Barking Deer
Sounds & Calls

Golden Jackal (Canis aureus)
Indian Muntjac (Muntiacus muntjak) also known as the Common Muntjac, Khao Yai National Park, Thailand

There are around twelve species of ‘Barking Deers’ or Muntjacs found across south-east Asia, the Indian subcontinent, southern China and Taiwan. One of the most common and widespread species is the Indian Muntjac (Muntiacus muntjak) which is also known as the Common Muntjac or Red Muntjac. This species is versatile, found in a range of habitats from mangrove forest, grassy lowlands to over 3500m in the oak forests of the Himalayas.

What does a Barking Deer sound like? Muntjacs are a particularly vocal type of deer and make loud hoarse barking calls. These barks are commonly heard both day and night in forests, woodlands and grasslands wherever they are present. The calls of the Indian Muntjac (Muntiacus muntjak) and Reeve’s Muntjac (Muntiacus reevesi) are well-documented and appear to be indistinguishable from one another. The sounds of other muntjac species are not well-known.

Female muntjacs (does) often call to attract males (bucks) when they are in season. They often stand in one place for some time barking repeatedly. Muntjacs also make a similar barking call when they sense danger.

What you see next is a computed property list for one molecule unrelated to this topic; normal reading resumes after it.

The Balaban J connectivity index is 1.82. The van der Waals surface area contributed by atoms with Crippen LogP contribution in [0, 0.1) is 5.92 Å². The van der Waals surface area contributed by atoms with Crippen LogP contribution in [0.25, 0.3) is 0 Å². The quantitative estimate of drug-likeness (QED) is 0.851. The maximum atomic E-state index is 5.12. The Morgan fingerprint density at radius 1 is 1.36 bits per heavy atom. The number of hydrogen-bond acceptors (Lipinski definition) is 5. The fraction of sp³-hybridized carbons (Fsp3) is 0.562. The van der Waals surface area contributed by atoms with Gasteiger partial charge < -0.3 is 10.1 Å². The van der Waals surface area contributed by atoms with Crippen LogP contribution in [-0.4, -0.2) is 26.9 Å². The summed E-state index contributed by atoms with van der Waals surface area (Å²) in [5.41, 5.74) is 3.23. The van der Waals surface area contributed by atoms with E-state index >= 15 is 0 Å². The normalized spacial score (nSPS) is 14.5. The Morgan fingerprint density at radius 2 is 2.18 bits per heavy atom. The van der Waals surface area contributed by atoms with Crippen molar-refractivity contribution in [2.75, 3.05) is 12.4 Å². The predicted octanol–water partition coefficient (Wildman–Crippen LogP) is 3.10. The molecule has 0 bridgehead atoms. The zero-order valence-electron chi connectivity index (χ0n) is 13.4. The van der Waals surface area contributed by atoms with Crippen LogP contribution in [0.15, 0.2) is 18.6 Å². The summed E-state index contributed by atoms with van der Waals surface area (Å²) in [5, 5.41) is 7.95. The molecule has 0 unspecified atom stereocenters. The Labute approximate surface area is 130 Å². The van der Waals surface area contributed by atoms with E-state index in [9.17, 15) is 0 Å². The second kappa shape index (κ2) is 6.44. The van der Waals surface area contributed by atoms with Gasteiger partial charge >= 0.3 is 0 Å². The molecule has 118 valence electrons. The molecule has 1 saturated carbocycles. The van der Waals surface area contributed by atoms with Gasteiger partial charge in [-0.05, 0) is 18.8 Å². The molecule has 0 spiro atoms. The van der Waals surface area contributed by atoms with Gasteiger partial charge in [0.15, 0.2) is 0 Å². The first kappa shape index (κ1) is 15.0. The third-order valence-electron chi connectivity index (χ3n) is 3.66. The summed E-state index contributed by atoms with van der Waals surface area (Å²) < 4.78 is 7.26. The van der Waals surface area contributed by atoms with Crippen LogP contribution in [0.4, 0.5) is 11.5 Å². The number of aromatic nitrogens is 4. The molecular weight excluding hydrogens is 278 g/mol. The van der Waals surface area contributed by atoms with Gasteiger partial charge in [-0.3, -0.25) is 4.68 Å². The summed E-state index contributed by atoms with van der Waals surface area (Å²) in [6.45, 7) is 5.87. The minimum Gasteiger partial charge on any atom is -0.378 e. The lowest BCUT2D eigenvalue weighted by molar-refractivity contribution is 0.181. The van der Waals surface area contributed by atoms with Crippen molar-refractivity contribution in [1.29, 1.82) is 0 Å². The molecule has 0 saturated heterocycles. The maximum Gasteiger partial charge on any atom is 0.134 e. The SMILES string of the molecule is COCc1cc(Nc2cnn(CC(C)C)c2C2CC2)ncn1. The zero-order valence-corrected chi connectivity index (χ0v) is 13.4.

Listen to Barking Deer (Muntjac) Calls

SD454a The audio in the following video is an example of typical Barking Deer sounds – this sample was recorded at night in hill rainforest in Kaeng Krachan National Park, Thailand. At this location, both Common Muntjac (Muntiacus muntjak) & Fea’s Muntjac (Muntiacus feae) are present so this could be either of these species.


Barking Deer – Typical calls

 SD452a This audio sample is an example of the typical loud advertising call of the Common Muntjac or Barking Deer. Recorded in Thungyai Wildlife Sanctuary, Thailand.


Barking Deer – Typical Call

 T50a This sample was recorded in the Maliau Basin Conservation Area, Sabah, Borneo, and captures another typical call. Both Common Muntjac ((M. muntjak) & Bornean Yellow Muntjac (M. atherodes) are known from this location so this call could be from either of these species.

In the soundscape below, Common Muntjac (Muntiacus muntjak) can be heard calling at night in Doi Inthanon National Park, Thailand. Mountain Scops Owl (Otus spilocephalus) & Collared Scops Owl (Otus lettia) can also be heard along with a variety of insects.